Humans have many different types of wants and needs. Economics looks
only at man's material wants and needs. These are satisfied by consuming (using) either goods (physical
items such as food) or services (non-physical items such as heating).
There are three reasons why wants and needs are virtually unlimited:
- Goods eventually wear out and need to be replaced.
- New or improved products become available.
- People get fed up with what they already own.
Commodities (goods and services) are produced by using
resources. The resources shown in Table 1.1 are sometimes called factors of production.
Table 1.1 Different types of resource
||All natural resources
||The physical and mental work of people
||All man-made tools and machines
||All managers and organisers
Types of Commodity
A free good is available without the use of resources. There
is zero opportunity cost, for example air. An economic good is a commodity in limited supply.
Expenditure on producer or capital goods is
The Economic Problem
The economic problem refers to the scarcity of commodities.
There is only a limited amount of resources available to produce the unlimited amount of goods and services we desire.
Society has to decide which commodities to make. For example, do we
make missiles or hospitals? We have to decide how to make those commodities. Do we employ robot arms or workers? Who is going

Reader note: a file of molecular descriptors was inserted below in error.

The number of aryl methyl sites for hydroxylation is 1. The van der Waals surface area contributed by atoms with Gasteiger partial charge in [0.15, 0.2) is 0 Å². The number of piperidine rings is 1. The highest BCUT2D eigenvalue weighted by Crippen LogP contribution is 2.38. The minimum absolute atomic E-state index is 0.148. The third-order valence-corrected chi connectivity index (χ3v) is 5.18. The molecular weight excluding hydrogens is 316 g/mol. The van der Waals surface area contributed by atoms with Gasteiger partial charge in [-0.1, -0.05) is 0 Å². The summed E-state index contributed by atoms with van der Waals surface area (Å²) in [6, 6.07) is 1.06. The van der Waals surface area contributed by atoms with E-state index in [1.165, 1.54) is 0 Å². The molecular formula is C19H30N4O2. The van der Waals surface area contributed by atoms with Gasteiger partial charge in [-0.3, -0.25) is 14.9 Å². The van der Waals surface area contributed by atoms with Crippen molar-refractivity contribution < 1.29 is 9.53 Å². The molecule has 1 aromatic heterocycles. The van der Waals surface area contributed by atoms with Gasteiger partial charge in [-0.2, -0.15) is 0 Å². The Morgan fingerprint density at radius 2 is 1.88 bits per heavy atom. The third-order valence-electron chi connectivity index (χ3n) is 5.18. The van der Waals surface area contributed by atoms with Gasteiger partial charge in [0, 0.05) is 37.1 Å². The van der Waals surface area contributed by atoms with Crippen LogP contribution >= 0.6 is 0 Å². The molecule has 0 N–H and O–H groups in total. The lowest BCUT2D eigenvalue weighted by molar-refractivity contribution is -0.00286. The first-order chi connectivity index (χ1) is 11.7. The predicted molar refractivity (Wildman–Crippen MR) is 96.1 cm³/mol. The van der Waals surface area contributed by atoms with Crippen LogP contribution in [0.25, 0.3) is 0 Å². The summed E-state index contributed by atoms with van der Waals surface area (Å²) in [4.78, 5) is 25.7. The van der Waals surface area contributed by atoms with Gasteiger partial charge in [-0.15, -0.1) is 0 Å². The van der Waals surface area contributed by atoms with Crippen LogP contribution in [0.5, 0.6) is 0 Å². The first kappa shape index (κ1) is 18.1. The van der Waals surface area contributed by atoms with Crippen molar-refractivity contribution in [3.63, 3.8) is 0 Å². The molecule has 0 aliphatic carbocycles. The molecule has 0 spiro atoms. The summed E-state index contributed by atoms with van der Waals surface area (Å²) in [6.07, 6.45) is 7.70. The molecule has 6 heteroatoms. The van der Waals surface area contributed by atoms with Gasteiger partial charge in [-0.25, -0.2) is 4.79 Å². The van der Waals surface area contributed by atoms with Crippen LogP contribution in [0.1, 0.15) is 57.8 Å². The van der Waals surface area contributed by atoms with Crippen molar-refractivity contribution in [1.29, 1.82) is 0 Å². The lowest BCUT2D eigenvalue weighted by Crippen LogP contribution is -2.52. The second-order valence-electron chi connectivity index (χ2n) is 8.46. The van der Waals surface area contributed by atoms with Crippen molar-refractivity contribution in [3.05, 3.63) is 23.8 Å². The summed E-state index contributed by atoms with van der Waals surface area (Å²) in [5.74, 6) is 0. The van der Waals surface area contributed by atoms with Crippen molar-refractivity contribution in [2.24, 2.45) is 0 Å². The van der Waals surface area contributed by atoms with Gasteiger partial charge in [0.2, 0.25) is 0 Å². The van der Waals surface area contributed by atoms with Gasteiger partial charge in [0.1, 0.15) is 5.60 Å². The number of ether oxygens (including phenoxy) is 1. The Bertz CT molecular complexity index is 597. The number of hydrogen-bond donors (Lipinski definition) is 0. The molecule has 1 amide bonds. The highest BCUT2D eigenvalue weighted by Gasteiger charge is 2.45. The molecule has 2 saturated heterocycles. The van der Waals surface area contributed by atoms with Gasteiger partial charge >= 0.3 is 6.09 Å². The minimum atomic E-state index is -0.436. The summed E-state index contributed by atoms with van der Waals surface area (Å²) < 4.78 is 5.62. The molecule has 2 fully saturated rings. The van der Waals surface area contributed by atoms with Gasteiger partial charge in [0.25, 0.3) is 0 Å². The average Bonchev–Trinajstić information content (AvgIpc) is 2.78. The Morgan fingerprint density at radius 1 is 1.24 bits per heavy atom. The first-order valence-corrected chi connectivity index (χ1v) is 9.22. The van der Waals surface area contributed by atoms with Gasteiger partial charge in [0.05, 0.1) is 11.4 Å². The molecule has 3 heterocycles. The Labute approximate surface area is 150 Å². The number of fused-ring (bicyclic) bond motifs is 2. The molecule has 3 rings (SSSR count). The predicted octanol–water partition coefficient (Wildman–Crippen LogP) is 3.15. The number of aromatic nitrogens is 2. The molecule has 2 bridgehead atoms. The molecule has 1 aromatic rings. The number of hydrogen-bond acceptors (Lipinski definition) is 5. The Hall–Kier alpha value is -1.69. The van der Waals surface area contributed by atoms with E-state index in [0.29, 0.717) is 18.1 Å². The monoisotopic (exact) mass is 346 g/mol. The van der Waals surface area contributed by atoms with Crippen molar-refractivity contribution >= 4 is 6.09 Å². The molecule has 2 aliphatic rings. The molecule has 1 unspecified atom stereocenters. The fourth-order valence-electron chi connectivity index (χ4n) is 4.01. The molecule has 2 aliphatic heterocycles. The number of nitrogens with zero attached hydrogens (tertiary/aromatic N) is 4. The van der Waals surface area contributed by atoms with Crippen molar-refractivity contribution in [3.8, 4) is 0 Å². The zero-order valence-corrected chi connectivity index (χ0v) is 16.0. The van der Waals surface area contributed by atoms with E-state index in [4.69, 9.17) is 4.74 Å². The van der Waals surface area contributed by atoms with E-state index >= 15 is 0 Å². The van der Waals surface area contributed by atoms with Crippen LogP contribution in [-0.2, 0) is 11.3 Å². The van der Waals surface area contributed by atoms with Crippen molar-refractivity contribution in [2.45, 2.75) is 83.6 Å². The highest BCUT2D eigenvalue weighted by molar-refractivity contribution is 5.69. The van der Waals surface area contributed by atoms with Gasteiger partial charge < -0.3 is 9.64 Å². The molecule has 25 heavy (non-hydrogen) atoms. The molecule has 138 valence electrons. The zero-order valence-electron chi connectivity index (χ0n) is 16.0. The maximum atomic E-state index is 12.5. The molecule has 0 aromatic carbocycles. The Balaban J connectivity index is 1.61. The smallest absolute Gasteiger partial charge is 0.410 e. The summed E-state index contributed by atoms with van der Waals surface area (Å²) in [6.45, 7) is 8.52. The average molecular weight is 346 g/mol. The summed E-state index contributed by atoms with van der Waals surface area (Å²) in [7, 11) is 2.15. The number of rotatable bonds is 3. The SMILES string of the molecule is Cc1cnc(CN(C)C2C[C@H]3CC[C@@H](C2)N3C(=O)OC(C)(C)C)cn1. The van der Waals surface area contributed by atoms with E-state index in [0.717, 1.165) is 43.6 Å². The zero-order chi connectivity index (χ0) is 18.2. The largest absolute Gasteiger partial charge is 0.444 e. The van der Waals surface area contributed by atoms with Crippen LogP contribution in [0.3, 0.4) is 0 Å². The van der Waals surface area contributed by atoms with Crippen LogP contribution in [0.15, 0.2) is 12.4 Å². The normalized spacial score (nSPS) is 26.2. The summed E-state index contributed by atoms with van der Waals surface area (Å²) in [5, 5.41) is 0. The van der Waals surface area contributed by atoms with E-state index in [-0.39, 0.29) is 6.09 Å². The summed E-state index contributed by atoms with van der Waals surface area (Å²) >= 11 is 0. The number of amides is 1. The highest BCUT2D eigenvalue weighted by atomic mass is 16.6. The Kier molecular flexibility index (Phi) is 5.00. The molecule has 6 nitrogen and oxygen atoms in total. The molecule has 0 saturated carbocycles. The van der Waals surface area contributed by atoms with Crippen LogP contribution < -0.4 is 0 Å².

to use the goods that are eventually made? Do we build a sports hall in Wigan or Woking?
The opportunity cost principle states the cost of one good
in terms of the next best alternative. For example, a gardener decides to grow carrots on his allotment. The opportunity cost
of his carrot harvest is the alternative crop that might have been grown instead (eg potatoes). Further examples are given
in Table 1.2.
Table 1.2 Examples of opportunity cost decisions
||Should I buy a record or a revision book? |
||Should we build a music block or tennis courts? |
||Should we increase police pay or pensions? |
An economic system is the way a society sets about allocating
(deciding) which goods to produce and in which quantities. Different countries have different methods of tackling the economic
problem. There are three main types of economy.
A market or capitalist economy is where resources
are allocated by prices without government intervention. The USA and Hong Kong are new examples of market economies where
firms decide the type and quantity of goods to be made in response to consumers. An increase in the price of one good encourages
producers to switch resources into the production of that commodity. Consumers decide the type and quantity of goods to be
bought. A decrease in the price of one good encourages consumers to switch to buying that commodity. People on high incomes
are able to buy more goods and services than are the less well off.
In a command-planned or socialist economy the government
owns most resources and decides on the type and quantity of a good to be made. The USSR and North Korea are examples of command
economies. The government sets output targets for each district and factory and allocates the necessary resources. Incomes
are often more evenly spread out than in other types of economy.
In a mixed economy privately owned firms generally produce
goods while the government organises the manufacture of essential goods and services such as education and health care. The
United Kingdom is an example of a mixed economy.rtunity cost
is the value of the good or service forgone.